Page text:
Where in the world is Chris Lewless? When his eyes were set on the 68th District state House seat in 2006, Chris Lewless and his merry blue-shirted band were seemingly everywhere in Lansing.
In a race that featured a popular Lansing City Councilwoman (Joan Bauer) and the son of Lansing’s favorite mayor (Jerry Hollister), shoe leather and sweat earned Lewless a third-place finish and 20 percent of the Democratic primary vote. It was a great showing for someone who, at the time, was a political nobody.
Lewless pulled it off by setting the gold standard for work ethic.
Now, two weeks removed from a second-place finish in the August primary advanced him into the November run-off for the Lansing City Council’s Fourth Ward seat, the question folks are asking is, "Where’s Chris Lewless?"
An early favorite for the seat, Lewless sent out one mailer before the Aug. 4 primary. That’s the only sign of life coming out of the Lewless’ campaign between May and August.
Lewless’ campaign Web site is down for repairs. His Facebook campaign site hasn’t had a new post since March and his campaign finance reports show him only raising $150 since April.
He came 50 voters away from losing a spot on the Nov. 3 ballot to Thomas Truscott, which actually surprised people like myself who thought his inaction had doomed him to a third-place finish behind Truscott and eventual first-place finisher Jessica Yorko.
So where’s Lewless? He’s out trying to make a living for his young family as a trial lawyer. He’s starting his new law firm from scratch, and, quite frankly, the work that he’s found is not always in Lansing.
It’s been challenging, he said. It’s certainly hard to knock on doors when you’re not in town.
He admittedly "took a step back" in the primary, but Lewless assured me, "We’re going forward as of right now.
"I’ll admit it. I have not run the same campaign as I did three years ago," Lewless added. "It’s also a different economy than it was three years ago."
In my opinion, another difference here is the money. In ’06 Lewless was running for a $79,650-a-year state House job. With Lansing City Council, he’s basically running for a full-time, $20,000-a-year job. Unless you’re retired, set your own work schedule or have a really understanding boss, it’s hard to put in the time to do right by the City Council job and its dozens of meetings a year.
Surprisingly, Lewless ran the primary to lose and still backed into victory because enough voters remembered Lewless Version 2006. At the same time, Truscott couldn’t shake the Republican label attached to his name in the progressive/ liberal Westside despite having the support of unions, including the UAW and the Michigan Education Association.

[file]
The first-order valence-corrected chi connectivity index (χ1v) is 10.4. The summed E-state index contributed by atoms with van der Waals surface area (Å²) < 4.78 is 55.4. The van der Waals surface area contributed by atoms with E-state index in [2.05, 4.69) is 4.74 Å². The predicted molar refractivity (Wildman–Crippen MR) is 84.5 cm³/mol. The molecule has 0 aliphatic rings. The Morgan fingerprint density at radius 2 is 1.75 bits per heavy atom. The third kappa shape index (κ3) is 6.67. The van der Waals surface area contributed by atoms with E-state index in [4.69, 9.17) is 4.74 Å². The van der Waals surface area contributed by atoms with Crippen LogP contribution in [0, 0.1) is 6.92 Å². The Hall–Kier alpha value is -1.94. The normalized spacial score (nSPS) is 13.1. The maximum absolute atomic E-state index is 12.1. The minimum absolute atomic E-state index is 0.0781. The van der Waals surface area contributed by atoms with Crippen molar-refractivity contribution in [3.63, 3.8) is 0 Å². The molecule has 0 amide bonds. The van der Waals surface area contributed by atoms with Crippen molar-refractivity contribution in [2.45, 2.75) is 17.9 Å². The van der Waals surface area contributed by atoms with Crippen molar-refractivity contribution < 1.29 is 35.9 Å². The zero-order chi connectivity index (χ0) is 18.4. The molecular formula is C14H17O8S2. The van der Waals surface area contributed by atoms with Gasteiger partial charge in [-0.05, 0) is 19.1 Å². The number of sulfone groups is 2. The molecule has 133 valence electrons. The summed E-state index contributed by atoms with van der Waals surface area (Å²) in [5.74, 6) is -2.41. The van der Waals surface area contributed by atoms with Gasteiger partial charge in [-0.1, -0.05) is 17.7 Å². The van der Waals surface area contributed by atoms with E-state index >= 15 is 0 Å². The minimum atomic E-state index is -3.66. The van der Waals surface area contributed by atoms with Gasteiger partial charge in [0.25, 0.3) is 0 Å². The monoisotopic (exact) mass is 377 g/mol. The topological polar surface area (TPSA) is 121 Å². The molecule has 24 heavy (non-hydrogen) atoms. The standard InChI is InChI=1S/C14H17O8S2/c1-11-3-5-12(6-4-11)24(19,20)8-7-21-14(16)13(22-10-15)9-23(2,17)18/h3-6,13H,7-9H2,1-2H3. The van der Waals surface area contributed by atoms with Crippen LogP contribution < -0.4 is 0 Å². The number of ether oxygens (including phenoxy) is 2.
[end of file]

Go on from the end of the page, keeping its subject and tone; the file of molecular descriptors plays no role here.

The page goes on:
But fond memories of yore aren’t going to cut the mustard against Yorko, the human embodiment of the Energizer Bunny, in a General Election.
While Lewless is scrounging up clients, Yorko helped rally enough people to get the Lansing City Council to unanimously sign off on a plan to include biking lanes in future city street construction. And she hasn’t even been elected, yet, for pete’s sake.
Unless the Fourth Ward sees a return of the Lewless of old after Labor Day — and he told me it would — this race is over. Congratulations, Councilwoman-like Yorko.
Film on the block
Over at the state Capitol, where state lawmakers and Gov. Jennifer Granholm are trying to figure out how to balance a budget next year that’s $2.8 billion in the red, the probability that Michigan’s bestin-the-nation film incentive credits will be cut has risen to "near certainty" levels.
In her counter-proposal to state lawmakers, Granholm suggested a 12 percent cut to the credit, a sign that she is willing to negotiate the point with the Republicanled Senate, which proposed a $50 million cap on the credit.
Responding to the news, Detroit Free Press columnist and author Mitch Albom headlined a rally at the state Capitol on Tuesday in an effort to save the credit from any cut.
Even though Granholm reiterated at a press conference an hour later that she wants to maintain the nation’s top film incentives, organizers from the Michigan Production Alliance are convinced that taking one penny out of the incentives (let alone the $10 million to $12 million cut from the governor’s proposal) will chase the industry out of Michigan, particularly since states like Alaska already are looking at bigger credits.
"It will kill it," said the alliance’s Ken Orlich. "In this industry, you’re either first or you’re last."
Also likely to see a cut is the planned state Earned Income Tax Credit, which is scheduled to be 20 percent of the federal credit in 2010. Granholm is willing to drop that credit to 15 percent.
(Kyle Melinn is the editor at the MIRS newsletter. His column runs weekly. Write him at firstname.lastname@example.org.)